Once you’re confident that your profile works for you, rather than against you,  I suggest using the advanced search facilities on Linkedin to seek out specific prospects yourself. Don’t wait for them to look for someone like you. And then, as always it’s about building relationships with them. In time you can filter out those that are wedded to their current accountant from those who are less impressed and may be interested in moving to someone better able to provide valuable advice and who shows they care more than the incumbent seems to care about the client in question.

Only a small proportion of the people you connect with on Linkedin, as anywhere, will be currently looking for a new accountant. So you need to play a long-game. Keep in touch, offer or ask to meet up and then keep in touch better than other accountants.  And help them appreciate, over time, that you’d be better for them than their current accountant.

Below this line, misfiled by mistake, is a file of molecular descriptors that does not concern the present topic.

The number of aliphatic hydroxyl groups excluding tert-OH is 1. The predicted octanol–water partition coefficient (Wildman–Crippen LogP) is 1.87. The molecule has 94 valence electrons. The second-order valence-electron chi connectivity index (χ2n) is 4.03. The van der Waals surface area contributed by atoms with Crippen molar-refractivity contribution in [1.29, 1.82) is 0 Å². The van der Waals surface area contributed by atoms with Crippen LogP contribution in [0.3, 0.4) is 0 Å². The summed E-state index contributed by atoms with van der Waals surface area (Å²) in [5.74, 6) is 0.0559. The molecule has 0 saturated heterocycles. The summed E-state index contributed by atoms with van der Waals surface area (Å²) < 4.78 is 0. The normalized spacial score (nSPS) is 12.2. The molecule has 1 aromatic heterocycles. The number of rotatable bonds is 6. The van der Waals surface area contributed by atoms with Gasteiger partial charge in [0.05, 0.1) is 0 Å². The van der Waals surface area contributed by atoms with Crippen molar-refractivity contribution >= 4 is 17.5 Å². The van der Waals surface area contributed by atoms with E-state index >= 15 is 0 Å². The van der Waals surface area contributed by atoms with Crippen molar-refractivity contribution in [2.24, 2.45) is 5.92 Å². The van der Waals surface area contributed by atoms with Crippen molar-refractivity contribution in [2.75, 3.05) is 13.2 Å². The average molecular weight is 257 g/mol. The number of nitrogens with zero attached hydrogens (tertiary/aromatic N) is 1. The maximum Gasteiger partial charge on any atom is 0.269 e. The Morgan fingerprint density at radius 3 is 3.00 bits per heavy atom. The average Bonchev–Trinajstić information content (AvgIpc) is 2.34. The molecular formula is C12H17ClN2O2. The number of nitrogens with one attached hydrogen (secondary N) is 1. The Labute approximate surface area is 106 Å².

You can only do this though when you know sufficient about what’s important to them.

One of the biggest misconceptions about LinkedIn is that any old profile, lots of connections and engagement will enable accountants to secure more of the clients they want.  That all may help, but hope is not a strategy.  There is no magic solution. You have to take action and apply the same prospecting techniques that work offline. Linkedin can be a shortcut. It’s not a standalone solution.

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Has your practice plateaued?

My conversations with sole practitioner accountants over the years suggest that many are happy enough once their business has plateaued.

‘Happy enough’ is hardly an enthusiastic summation of how things are going. It suggests a degree of reluctant acceptance. The underlying message perhaps is that things could be better but the accountant is used to things as they are. It’s not so bad that it’s worth reviewing what could be different as there is a concern that this will highlight issues best left hidden. Or that any change will involve more hassle and fuss than seems worth the effort.